Navigation auf


Life Science Zurich Communication & Events

Teaming up for better health

What’s the best way to translate research findings into clinical practice? A discussion with Monika Jänicke, CEO of the University Hospital Zurich, Rahel Kubik, head of radiology at Kantonsspital Baden, and Christian Wolfrum, VP for Research at ETH Zurich.

Rahel Kubik, member of the executive board of Kantonsspital Baden and head of the Institute of Radiology, Monika Jänicke, CEO of the University Hospital Zurich and Christian Wolfrum, Vice President for Research at ETH Zurich. (f.l.t.r.) (Photograph: Kantonspital Baden, Universitätsspital Zurich, ETH Zurich / Montage ETH Zurich)

Research translation has been a hot topic in the headlines in recent years. What’s the best and fastest way to transfer the results of basic research into clinical practice?
Rahel Kubik:
It’s really important that any new method developed by researchers should address an existing challenge in clinical care. Costs in the healthcare sector are skyrocketing, so we need to ensure that research translation generates an actual benefit – and that means identifying genuine needs. But the success of a translation project also depends on the various professional groups involved: doctors, basic researchers and nursing staff all need to share a common language and have a bond of familiarity and trust. Research translation can be a long, hard road – so you need to make it a shared journey.
Monika Jänicke: You hit on two very important points there: trust and interprofessional teams. The ability of interdisciplinary teams to shorten the journey from basic research to clinical practice is something I find particularly fascinating.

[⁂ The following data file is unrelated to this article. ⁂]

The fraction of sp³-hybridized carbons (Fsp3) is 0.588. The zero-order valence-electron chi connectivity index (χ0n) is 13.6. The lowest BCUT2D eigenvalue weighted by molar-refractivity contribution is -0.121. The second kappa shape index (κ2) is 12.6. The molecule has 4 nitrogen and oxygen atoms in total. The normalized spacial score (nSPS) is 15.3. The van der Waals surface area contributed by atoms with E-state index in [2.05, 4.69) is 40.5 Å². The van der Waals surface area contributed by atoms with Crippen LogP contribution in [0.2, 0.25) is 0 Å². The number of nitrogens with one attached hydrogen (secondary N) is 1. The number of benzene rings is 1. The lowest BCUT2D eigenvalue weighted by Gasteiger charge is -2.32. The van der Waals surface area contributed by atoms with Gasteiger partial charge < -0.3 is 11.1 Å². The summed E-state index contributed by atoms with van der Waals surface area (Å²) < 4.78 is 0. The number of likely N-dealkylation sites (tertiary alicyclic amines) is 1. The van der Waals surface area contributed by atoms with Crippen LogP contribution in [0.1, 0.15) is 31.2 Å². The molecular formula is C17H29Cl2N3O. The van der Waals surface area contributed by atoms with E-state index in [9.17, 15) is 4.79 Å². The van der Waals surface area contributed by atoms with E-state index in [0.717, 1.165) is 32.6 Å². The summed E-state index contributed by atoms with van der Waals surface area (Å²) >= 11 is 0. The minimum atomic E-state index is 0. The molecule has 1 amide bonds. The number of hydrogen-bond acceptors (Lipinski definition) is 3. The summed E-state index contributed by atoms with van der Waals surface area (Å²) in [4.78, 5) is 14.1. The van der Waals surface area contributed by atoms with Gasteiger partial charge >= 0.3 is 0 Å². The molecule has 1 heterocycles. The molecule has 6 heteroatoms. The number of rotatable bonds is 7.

Christian Wolfrum: As well as an interdisciplinary team, you also need people working at the interfaces. One way to make faster progress is by appointing people to dual roles. In terms of professorships, for example, that would mean someone holding two positions simultaneously, one at a hospital and one at ETH Zurich. You tend to get quicker results when you’re familiar with both worlds.
Jänicke: Exactly. If you have ties to multiple institutions, you feel a connection to them and understand what resources they have. Each individual institution has its own particular strengths, whether that’s Kantonsspital Baden, ETH Zurich or the University Hospital. By combining those strengths, you can get more done in less time.
Wolfrum: Get the structures right and you inevitably make translation faster. That only falters when you’re confronted with situations that require incredible amounts of energy to break new ground.

ETH News